Most McNicholas students participate in something outside of school. This, like everything takes up precious time. Here is a look at a day in the life of three different types of students on Monday, Oct. 29.
An athlete: Junior Emmy Sarra plays varsity volleyball. After school, it took about 10 minutes to get home and then she immediately started her homework. She left for practice at 4:30 p.m. and then practiced until 7 p.m. She came home around 7:20 p.m. and ate dinner. Then she did homework until she went to bed, which was around midnight.
A theatre student: Sophomore Max Bartel is busy with theatre and liturgy choir. After school he had liturgy choir from 2:50-4:00 p.m. After liturgy choir, he had voice lessons from 4:15-4:45 p.m. He waited at school until 7 p.m., which is when rehearsal for Is He Dead? started. He got home from rehearsal at 11 p.m. and then stayed up late doing homework.
A student with an after school job: Junior Melissa Scheidler works at Kunkel pharmacy. Monday was a working day, so she left right after school, and by the time she got out of the parking lot and home, it took about 20 minutes. Then she grabbed a snack and got ready for work. She had to clock in at 3:25 p.m. She worked until 8 p.m., and then got home by 8:35. She is paid minimum wage and usually works about 2 or 3 times a week. After work, she showered and started her homework around 9 p.m. She said, “I try to get some sleep at 10 p.m. because answers after 10 won’t help my grade anymore than not doing homework at all.”
These busy schedules come as no surprise to students. Almost everyone keeps up with demanding schedules like these, and some struggle with fitting everything into their schedule. Some students do this by creating a tight schedule, others just cut out certain things such as sleep or sit down meals or even homework to do what needs to be done. For example, Scheidler says she usually does not eat dinner on the days she works, but just eats the food at work.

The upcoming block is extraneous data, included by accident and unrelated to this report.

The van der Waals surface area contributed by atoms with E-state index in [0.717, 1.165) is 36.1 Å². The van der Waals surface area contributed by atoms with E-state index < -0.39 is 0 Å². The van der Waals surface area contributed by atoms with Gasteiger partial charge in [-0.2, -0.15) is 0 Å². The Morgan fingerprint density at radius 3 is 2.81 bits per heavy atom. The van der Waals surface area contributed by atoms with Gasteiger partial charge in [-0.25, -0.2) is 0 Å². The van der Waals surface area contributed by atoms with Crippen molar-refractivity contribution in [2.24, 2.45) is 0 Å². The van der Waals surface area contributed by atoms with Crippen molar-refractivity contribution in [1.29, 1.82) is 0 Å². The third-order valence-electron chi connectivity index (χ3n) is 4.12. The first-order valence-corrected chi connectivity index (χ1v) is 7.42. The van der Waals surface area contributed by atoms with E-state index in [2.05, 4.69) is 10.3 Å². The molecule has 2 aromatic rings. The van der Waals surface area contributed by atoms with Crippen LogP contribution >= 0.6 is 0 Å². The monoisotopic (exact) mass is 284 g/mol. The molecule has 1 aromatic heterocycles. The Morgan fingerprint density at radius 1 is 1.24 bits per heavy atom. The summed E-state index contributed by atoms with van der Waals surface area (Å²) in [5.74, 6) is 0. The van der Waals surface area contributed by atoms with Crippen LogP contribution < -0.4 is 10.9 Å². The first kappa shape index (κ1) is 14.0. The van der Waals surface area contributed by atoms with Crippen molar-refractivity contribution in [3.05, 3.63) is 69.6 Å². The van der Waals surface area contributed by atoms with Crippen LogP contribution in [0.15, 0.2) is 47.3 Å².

For students that can handle these schedules, there are some benefits. Scheidler says she has a pretty good job, and Sarra says that while volleyball practice does cut into her time, it also makes her more motivated. She says that it forces her to manage her time better. She does this by making a schedule of what to do before and after practice.
“I think it takes out time, but it gives me more motivation to get homework done,” Sarra said.
However, this does not come without sleep deprivation or missing out on other things. Scheidler said she can’t be seriously committed to other activities. Some students sacrifice their sleep and others sacrifice their grades. Perhaps those who have left high school long ago forgot what the hectic days were like. Mostly, it is just up to students to figure out how to make everything work.